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Hard Times Make For Good Market In Corporate Memorabilia

The recession may have relegated some of America’s most revered financial institutions to the scrap heap of history, but it also upped the ante on vintage stock certificates, coffee mugs and ballpoint pens from corporate icons that hearken back to yesteryear.

Picture Post | Hulton Archive | Getty Images

Indeed, collectors of corporate memorabilia have been out in force since the financial crisis began, snapping up logo-laden chachkis from companies like John Deere, Budweiser, Ford, Coca-Cola and AT&T, says Dave Margulius, publisher of collectorsweekly.com, an online resource of antiques and vintage collecting.

The initial wave of enthusiasm for products bearing the Lehman Brothers, Merrill Lynch, and Bear Stearns insignia, he notes, has died down considerably as consumers grow weary of the economic downturn.

“I think people are actually fed up with those companies, but there’s a lot of interest in the iconic successful American brands,” says Margulius. “People like to collect brands that are nostalgic and remind them of the good times.”

(That said, a search on online auction site eBay still reveals a laundry list of items available to the highest bidder, including duffle bags, baseball hats and crystal clocks from the former brokerage firms, most of which are on the block for under $30.)

There is one exception, says Margulius: Enron.

Items mined from the largest corporate collapse in U.S. history (in 2004) have reached star status among the collecting elite.

The collectibles Web site tlknet.com has a page dedicated to Enron memorabilia, with Christmas ornaments, briefcases, sporting equipment and clothes bearing the company’s telltale crooked “E."

The Smithsonian Institution also procured an Enron coffee mug for the National Museum of American History in an effort to document the historic scandal, though it could not confirmreports that its collection also includes a copy of the former company’s ethics manual and a letter from its former chairman and chief executive Kenneth Lay.

The museum says the mug is not on display.

Stock Certificates

While most collectors of corporate memorabilia are in it for the thrill of the hunt, there are those who are thinking further ahead, hoping their small investment today might someday generate a return – at least for future generations.

Indeed, there is money to be made, if you know where to look.

High quality vintage ads for such iconic brands as Kodak, Coca-Cola, and Guinness stout, for example, can fetch four figures at trade shows and auctions depending on rarity and condition.

And a stock certificate for Standard Oil Co. signed by John D. Rockefeller would fetch $5,000 today, up from $1,000 20 years ago.

Those for Houdini Picture Corp. signed by its founder, magician Harry Houdini, have appreciated equally.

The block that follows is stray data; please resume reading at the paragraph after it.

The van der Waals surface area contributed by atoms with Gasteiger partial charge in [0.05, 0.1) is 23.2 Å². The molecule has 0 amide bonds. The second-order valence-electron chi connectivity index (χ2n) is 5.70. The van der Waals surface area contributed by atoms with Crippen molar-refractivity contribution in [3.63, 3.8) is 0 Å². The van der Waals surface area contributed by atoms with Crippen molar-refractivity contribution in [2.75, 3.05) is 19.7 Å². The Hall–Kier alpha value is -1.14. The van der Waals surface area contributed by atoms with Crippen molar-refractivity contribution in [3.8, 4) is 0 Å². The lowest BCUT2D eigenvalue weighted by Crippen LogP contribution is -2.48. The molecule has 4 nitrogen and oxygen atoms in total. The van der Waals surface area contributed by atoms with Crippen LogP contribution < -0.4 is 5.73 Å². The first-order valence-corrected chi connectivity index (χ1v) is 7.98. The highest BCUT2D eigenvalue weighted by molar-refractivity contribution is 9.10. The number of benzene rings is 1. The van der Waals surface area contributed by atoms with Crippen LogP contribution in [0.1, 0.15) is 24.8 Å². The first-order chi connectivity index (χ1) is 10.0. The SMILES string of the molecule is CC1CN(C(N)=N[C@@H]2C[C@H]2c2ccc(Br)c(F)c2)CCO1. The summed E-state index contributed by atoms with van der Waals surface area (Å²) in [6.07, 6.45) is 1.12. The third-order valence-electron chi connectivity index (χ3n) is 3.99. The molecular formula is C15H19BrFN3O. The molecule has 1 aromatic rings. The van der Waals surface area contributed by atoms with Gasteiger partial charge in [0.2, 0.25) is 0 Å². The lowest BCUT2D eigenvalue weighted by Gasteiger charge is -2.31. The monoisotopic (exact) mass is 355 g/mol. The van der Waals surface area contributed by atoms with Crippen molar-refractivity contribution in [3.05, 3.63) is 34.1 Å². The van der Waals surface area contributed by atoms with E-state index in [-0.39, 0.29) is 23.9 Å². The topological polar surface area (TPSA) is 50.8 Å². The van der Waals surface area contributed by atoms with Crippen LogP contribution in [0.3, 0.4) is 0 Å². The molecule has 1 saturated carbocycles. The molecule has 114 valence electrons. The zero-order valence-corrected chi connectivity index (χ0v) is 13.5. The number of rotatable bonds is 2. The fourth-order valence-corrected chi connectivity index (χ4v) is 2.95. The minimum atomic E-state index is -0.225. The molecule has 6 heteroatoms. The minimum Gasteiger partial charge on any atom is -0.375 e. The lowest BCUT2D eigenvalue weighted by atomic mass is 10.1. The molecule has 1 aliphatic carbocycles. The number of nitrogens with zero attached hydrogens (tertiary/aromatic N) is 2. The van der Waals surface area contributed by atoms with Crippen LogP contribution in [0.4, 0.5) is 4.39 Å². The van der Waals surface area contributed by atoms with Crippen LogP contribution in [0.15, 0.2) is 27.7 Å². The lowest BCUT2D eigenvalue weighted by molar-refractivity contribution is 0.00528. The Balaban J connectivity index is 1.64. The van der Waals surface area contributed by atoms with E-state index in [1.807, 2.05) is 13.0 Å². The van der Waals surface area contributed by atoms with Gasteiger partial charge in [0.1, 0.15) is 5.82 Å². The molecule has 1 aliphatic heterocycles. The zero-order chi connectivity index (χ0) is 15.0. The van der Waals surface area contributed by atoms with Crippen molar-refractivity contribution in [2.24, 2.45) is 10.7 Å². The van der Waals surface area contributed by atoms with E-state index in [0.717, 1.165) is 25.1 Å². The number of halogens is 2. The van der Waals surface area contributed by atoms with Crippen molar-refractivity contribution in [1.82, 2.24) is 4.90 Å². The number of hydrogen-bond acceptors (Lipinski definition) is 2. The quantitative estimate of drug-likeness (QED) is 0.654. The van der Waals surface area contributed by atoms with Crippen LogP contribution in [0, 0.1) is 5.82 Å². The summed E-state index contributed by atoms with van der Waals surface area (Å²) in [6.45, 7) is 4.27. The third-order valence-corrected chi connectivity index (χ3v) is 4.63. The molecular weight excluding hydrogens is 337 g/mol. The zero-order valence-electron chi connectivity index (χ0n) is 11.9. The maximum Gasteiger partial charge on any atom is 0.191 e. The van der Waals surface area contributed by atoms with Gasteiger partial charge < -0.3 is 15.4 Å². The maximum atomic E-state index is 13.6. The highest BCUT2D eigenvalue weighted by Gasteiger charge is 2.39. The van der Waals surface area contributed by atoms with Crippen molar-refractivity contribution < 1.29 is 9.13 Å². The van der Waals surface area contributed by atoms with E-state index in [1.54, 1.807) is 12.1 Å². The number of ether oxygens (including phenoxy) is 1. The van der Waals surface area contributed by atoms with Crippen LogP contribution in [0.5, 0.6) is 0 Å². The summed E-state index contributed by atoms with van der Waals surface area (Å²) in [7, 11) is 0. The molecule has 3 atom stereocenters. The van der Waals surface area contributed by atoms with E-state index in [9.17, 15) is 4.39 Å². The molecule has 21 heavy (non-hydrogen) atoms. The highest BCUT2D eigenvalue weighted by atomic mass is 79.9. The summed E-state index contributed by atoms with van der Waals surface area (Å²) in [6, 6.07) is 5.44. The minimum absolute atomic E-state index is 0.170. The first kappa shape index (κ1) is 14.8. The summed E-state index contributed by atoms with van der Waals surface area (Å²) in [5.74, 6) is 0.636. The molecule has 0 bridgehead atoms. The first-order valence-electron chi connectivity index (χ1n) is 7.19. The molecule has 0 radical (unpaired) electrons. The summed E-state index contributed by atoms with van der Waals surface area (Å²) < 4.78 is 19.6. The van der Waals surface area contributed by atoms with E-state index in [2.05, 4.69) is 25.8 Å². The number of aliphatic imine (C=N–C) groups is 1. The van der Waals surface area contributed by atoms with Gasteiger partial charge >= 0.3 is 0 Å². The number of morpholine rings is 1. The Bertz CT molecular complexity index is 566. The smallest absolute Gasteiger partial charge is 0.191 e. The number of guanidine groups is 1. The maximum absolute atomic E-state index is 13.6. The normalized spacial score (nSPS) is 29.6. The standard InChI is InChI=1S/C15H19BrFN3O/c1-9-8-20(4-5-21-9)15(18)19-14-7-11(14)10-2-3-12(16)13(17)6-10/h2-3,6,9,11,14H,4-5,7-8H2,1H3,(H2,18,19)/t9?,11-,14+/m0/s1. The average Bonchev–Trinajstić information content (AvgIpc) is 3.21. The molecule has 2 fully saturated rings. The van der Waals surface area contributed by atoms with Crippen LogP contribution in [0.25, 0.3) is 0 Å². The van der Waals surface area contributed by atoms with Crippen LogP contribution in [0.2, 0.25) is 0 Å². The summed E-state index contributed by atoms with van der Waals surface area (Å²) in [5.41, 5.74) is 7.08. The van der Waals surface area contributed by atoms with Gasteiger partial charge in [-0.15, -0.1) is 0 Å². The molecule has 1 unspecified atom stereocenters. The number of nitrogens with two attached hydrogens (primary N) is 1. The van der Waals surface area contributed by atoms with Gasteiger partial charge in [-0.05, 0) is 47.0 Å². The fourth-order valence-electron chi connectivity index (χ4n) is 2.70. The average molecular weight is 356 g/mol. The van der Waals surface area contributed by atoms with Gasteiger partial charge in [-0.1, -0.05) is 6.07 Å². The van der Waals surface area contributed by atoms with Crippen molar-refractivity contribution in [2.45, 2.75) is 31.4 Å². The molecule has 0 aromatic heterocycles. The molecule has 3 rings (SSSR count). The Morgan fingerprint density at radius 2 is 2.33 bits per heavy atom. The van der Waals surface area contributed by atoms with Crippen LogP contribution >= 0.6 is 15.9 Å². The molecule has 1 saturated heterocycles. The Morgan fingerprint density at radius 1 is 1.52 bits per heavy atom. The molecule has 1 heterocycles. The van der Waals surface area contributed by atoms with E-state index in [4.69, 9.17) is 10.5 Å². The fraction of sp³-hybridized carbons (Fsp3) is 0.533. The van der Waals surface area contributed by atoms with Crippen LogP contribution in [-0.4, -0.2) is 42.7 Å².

Web sites like scripophily.com, (scripophily describes the hobby of collecting antique stock and bond certificates) and antiquestocks.com buy and sell stock certificates directly.

Fred Fuld, founder of antiquestocks.com, notes that while he does not recommend these historical documents be collected for purely investment purposes, “the rare certificates can appreciate quiet a bit.”

The most valuable piece in Fuld’s collection? A Disney stock certificate signed twice by Walt Disney—worth $75,000.

Airlines And Icons

Those anxious to own a piece of corporate history also have a soft spot for airlines.

Antique Disney stock certificate, signed twice by Walt Disney, selling for $75,000.
Source: antiquestocks.com
Antique Disney stock certificate, signed twice by Walt Disney, selling for $75,000.

“Most of us do it for the nostalgia, but there is definitely a market for airline memorabilia,” says Chris Sloan, whose collection of airline
memorabilia is among the world’s largest. “People will pay, especially if they have a personal connection -- because their father or mother maybe worked in the industry, for example.”

As such, he notes, it’s possible to turn a profit, but like most investments, you have to be willing to spend money to make money.

“If you want to do it right, you have to be willing to spend a lot,” says Sloan, who posts photos of his collection on his Web site airchive.com.

Large, six-foot, cut-away models of aircraft once displayed in travel agencies are among the rarest and most expensive items to find, says Sloan, costing upwards of $20,000 – “if you can even find one.” They’re also the items most likely to appreciate in value.

Sloan’s collection, which cost nearly $100,000 to build is now worth at least $150,000. It includes hundreds of route maps from the 1930s and 1940s, timetable cards, airline seats, china and silverware from all the major airline brands and large-scale models.

Like most collectors of corporate memorabilia, however, Sloan says he has no intention of cashing in.

“I’ve been collecting since I was 6 and I don’t want to sell anything,” he says. “The goal eventually is to open a museum.”

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